Project Healing Waters chapter starting in the Allegheny Highlands

“It’s being outside and just becoming one with your surroundings.”

Mike Burns describing one of the joys of fly fishing in a quiet mountain stream. The peace and contemplation of that scene is what Project Healing Waters wants to bring to disabled Veterans. Mike is heading a group of volunteers eager to start a chapter of Project Healing Waters here in the Allegheny Highlands of the two Virginia’s. He describes the mission of group.

“The Healing Waters is dedicated to the physical and emotional rehabilitation of disabled military service personnel and disabled veterans,” he said. “Of course it’s fly fishing is what it’s based around, the other associated activities would be like fly tying, rod building, casting and other different events like that in this area. That’s how I ran into these guys, fishing in the local streams.”

The Healing Waters program began in 2005 at Walter Reed Army Medical Center in Bethesda, Maryland. It’s grown into a nationwide program with 21 regional organizations, each with multiple chapters within each region. Mike gives more detail about the chapter they want to set up in our region and who they hope to reach.

“The Virginia region is one that we’d be working out of and it’s one of the larger ones in the country,” said Mike. “This would be the tenth different program within the state of Virginia. It’s radio coverage, you guys you know help us out with that because it’s going to be Highland, Bath, Allegheny, Pocahontas and Greenbrier counties.”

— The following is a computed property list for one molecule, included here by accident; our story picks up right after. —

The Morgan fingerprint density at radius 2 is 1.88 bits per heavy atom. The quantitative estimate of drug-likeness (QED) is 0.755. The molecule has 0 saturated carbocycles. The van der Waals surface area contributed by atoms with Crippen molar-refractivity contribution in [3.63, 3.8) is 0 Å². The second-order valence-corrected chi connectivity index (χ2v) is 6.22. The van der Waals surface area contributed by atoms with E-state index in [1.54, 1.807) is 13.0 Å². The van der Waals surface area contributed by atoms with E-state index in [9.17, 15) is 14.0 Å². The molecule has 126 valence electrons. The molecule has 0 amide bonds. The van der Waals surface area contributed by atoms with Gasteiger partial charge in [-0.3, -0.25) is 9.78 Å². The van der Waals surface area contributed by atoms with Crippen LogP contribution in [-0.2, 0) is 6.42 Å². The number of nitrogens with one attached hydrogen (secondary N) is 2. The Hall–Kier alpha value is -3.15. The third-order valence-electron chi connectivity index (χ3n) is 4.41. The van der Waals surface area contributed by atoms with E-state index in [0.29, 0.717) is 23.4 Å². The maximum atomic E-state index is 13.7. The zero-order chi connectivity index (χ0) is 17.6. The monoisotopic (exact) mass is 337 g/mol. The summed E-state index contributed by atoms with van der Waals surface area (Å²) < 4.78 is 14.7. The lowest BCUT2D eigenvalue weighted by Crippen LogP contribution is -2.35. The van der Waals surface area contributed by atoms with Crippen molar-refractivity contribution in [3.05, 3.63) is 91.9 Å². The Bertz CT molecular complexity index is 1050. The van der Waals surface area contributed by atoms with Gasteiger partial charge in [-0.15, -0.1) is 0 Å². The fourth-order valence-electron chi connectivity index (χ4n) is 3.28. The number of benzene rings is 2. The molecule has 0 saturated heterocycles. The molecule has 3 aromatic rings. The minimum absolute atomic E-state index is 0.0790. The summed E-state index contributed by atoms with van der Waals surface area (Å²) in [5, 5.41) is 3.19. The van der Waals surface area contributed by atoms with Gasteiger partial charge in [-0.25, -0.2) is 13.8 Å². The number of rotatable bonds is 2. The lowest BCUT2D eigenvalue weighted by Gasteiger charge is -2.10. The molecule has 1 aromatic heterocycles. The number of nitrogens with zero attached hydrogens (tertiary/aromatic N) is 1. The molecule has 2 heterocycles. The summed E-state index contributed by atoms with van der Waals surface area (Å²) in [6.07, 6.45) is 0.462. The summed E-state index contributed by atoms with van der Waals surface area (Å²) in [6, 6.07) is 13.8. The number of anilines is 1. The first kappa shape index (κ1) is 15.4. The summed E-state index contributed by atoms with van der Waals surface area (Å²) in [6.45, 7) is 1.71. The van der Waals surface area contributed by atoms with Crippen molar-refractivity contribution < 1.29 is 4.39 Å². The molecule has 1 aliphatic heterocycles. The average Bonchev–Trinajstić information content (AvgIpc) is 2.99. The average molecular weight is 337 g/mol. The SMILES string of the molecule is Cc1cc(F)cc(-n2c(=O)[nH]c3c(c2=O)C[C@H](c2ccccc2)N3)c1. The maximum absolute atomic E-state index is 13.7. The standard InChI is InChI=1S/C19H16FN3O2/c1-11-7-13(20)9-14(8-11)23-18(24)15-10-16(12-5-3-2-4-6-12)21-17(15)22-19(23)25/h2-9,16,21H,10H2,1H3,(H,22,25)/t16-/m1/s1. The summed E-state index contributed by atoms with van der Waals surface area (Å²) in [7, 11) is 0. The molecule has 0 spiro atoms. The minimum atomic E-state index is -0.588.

He said there are certain qualifications for membership in the Project Healing Waters group.

“The main criteria is that they have a disability rating from the US Dept of Veteran Affairs or they could be recommended to the Healing Waters from Virginia staff or some kind of medical VA staff or a recreational therapist or something like that.”

Mike said they’re in the organizational phase right now and hope to get the group going some time after the first of the New Year.

“I’m working with a deputy regional director, Jim O’Brien, he’s from out of that Tidewater-Norfolk area, but he has a place over here in Bath County,” said Mike. “We’re working together to try to get the word out to the disabled Veteran. And like I said, because of HIPAA rules and confidentiality we really don’t know who these guys are, so we’re sending the message out so we can identify them and then once they’re identified we’ll have a target date for when we start the program.”

The new chapter will be called the Hot Springs Chapter and they hope to meet at least twice a week. Dominion Power has already offered the use of a building near the Pump Storage complex in Mountain Grove for one of the weekly meetings. Mike said each disabled Veteran would be paired with a guide for a one-on-one experience. A mix of both public and private lands is used for the activities of each chapter. Want to know more?

“Well they can contact me, Mike Burns, and my home phone number is 304-799-6092 or they can also contact Jim O’Brien, and he’s over in Virginia, and his number is 757-535-3813.”

You can also email Mike Burns at Mike said they are hoping to recruit at least 10 members to start the new Hot Springs Chapter of Project Healing Waters.

Story By

Heather Niday

Heather is our Program Director and Traffic Manager. She started with Allegheny Mountain Radio as a volunteer deejay. She then joined the AMR staff in February of 2007. Heather grew up in the Richmond, Virginia, area and now lives in Arbovale, West Virginia with her husband Chuck. Heather is a wonderful flute player, and choir director for Arbovale UMC. You can hear Heather along with Chuck on Tuesday nights from 6 to 8pm as they host two hours of jazz on Something Different.

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